Law on Employee's Gross and Habitual Neglect

Habitual neglect implies repeated failure to perform one's duties for a period of time. The employee’s repeated acts of absences without leave and her frequent tardiness reflect her indifferent attitude to and lack of motivation in her work. Her repeated and habitual infractions, committed despite several warnings, constitute gross misconduct. Habitual absenteeism without leave constitute gross negligence and is sufficient to justify termination of an employee.

Her repeated negligence is not tolerable; neither should it merit the penalty of suspension only. The record of an employee is a relevant consideration in determining the penalty that should be meted out. An employee's past misconduct and present behavior must be taken together in determining the proper imposable penalty. The totality of infractions or the number of violations committed during the period of employment shall be considered in determining the penalty to be imposed upon an erring employee. The offenses committed by him should not be taken singly and separately but in their totality. Fitness for continued employment cannot be compartmentalized into tight little cubicles of aspects of character, conduct, and ability separate and independent of each other. It is the totality, not the compartmentalization, of such company infractions that she had consistently committed which justified her dismissal. (G.R. No. 165268)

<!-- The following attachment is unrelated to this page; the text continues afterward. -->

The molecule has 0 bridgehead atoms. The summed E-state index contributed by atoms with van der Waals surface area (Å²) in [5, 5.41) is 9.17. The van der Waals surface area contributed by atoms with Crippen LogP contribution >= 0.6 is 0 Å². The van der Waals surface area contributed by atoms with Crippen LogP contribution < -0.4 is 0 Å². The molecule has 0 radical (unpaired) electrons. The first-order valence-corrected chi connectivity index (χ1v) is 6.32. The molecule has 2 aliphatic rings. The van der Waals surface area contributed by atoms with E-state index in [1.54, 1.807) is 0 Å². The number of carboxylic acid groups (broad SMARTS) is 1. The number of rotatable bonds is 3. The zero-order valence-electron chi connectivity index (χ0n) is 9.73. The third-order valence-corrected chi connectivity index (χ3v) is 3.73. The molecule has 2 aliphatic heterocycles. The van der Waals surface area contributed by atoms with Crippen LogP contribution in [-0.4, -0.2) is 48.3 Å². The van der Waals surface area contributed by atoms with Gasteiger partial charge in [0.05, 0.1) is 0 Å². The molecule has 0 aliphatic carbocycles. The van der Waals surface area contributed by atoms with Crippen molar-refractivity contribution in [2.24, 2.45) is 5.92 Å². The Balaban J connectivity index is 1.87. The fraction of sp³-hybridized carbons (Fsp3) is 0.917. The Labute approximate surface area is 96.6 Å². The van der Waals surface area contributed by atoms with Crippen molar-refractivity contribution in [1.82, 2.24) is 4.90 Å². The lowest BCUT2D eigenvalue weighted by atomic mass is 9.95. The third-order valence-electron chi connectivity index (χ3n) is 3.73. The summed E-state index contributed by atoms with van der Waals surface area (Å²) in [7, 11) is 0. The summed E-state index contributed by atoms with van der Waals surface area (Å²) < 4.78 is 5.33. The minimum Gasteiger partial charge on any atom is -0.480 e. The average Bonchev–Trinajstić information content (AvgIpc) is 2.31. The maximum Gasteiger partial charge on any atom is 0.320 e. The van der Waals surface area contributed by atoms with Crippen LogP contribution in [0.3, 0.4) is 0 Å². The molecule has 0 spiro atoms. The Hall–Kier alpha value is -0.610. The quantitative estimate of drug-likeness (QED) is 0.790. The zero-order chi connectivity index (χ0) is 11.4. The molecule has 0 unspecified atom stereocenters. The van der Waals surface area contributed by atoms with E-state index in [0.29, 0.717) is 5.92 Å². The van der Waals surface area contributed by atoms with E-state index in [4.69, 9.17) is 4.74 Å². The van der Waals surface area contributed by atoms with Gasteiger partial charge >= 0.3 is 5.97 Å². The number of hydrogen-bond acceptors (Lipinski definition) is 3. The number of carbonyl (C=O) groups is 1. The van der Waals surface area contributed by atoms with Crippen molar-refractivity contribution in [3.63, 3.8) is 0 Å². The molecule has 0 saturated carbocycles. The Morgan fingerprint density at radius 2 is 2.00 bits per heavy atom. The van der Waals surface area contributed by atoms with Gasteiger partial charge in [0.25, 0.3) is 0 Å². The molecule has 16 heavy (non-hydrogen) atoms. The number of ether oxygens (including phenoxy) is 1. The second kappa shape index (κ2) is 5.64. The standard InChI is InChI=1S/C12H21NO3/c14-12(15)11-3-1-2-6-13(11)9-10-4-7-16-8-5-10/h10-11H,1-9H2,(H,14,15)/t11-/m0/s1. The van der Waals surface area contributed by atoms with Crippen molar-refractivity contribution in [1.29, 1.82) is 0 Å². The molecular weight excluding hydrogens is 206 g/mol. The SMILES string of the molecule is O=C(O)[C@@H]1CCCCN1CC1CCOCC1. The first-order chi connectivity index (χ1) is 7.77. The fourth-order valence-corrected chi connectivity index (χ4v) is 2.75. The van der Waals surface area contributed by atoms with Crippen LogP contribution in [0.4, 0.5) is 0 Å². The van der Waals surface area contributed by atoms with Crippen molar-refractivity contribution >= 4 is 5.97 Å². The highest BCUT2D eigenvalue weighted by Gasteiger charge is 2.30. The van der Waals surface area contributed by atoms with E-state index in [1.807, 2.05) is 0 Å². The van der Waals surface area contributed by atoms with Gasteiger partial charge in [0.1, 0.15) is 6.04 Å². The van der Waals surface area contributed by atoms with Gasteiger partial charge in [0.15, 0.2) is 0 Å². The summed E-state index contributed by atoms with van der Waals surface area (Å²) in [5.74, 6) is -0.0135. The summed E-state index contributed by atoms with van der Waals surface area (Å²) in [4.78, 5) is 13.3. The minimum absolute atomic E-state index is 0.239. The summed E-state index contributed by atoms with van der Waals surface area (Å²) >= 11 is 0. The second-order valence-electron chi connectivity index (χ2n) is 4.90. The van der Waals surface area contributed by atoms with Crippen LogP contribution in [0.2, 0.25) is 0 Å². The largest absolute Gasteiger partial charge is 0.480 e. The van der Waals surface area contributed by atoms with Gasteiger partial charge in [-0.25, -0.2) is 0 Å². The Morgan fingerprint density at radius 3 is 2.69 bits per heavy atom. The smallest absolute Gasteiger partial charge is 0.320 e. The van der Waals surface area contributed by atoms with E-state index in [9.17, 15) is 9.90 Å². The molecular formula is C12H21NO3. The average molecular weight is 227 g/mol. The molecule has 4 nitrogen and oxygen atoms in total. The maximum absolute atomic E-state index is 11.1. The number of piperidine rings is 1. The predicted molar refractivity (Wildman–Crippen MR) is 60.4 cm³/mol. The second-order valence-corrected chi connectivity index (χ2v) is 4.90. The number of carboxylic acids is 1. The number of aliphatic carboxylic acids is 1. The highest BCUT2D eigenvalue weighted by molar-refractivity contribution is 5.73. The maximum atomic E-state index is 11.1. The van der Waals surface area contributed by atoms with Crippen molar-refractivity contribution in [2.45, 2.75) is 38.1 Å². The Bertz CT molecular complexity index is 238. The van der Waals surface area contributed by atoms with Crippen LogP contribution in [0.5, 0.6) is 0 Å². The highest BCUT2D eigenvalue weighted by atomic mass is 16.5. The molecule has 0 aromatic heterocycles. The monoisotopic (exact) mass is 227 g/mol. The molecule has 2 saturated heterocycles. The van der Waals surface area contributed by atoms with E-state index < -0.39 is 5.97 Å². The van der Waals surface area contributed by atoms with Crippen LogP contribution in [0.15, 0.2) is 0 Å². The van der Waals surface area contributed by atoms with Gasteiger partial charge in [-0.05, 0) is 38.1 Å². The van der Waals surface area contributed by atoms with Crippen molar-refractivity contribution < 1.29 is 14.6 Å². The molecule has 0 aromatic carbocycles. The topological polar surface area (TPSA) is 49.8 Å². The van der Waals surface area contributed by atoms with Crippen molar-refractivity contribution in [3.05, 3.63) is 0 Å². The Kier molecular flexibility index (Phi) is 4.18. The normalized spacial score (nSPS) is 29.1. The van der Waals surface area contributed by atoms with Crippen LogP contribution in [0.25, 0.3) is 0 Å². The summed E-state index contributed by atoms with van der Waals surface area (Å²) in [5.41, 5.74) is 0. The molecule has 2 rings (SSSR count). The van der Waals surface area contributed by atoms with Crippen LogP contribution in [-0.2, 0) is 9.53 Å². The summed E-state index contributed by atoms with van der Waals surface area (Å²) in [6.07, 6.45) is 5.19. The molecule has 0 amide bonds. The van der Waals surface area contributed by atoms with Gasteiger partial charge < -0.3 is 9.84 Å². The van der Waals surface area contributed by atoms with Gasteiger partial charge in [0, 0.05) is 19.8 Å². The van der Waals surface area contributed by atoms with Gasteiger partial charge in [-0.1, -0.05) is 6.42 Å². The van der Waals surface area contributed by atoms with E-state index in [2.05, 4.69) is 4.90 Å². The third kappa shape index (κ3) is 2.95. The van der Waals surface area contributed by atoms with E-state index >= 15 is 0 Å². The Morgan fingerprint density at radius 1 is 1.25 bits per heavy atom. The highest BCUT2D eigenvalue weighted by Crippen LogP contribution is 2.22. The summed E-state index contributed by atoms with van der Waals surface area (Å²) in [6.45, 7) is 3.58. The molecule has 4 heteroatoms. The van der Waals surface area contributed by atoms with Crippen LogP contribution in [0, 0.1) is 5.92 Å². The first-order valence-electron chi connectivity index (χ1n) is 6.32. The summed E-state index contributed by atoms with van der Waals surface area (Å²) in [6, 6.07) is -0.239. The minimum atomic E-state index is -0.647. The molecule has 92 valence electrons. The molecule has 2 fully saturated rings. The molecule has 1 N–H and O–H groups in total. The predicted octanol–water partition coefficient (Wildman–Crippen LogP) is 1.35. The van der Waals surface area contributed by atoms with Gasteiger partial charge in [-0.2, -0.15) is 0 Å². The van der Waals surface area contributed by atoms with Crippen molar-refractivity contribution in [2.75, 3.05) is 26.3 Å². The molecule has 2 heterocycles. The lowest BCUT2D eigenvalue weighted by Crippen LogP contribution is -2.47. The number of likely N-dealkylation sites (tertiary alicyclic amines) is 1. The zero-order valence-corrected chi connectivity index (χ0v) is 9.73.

Gross negligence under Article 282 of the Labor Code, as amended, connotes want of care in the performance of one's duties, while habitual neglect implies repeated failure to perform one's duties for a period of time, depending upon the circumstances. The employee’s repeated failure to submit his daily coverage reports on time, as well as his failure to submit the doctors' call cards constitute habitual neglect of duties. (G.R. No. 146780)

The act of the master of a fishing vessel in delegating his duties to another then leaving the vessel to seek medical emergency treatment cannot be the gross neglect of duty contemplated by the law to warrant dismissal. And although he had in two previous occasions disembarked from the vessel despite instruction that he should do so only after certain things have been completed, these cannot render the neglect habitual since he had already been adequately penalized for the same. Finally, the master’s service for 24 years makes the penalty of dismissal disproportionate to the gravity of the offense committed. (G.R. No. 146174)

Abandonment of work, or the deliberate and unjustified refusal of an employee to resume his employment, may be a just cause for the termination of employment under paragraph (b) of Article 282 of the Labor Code since it is a form of neglect of duty. (G.R. No. 164820)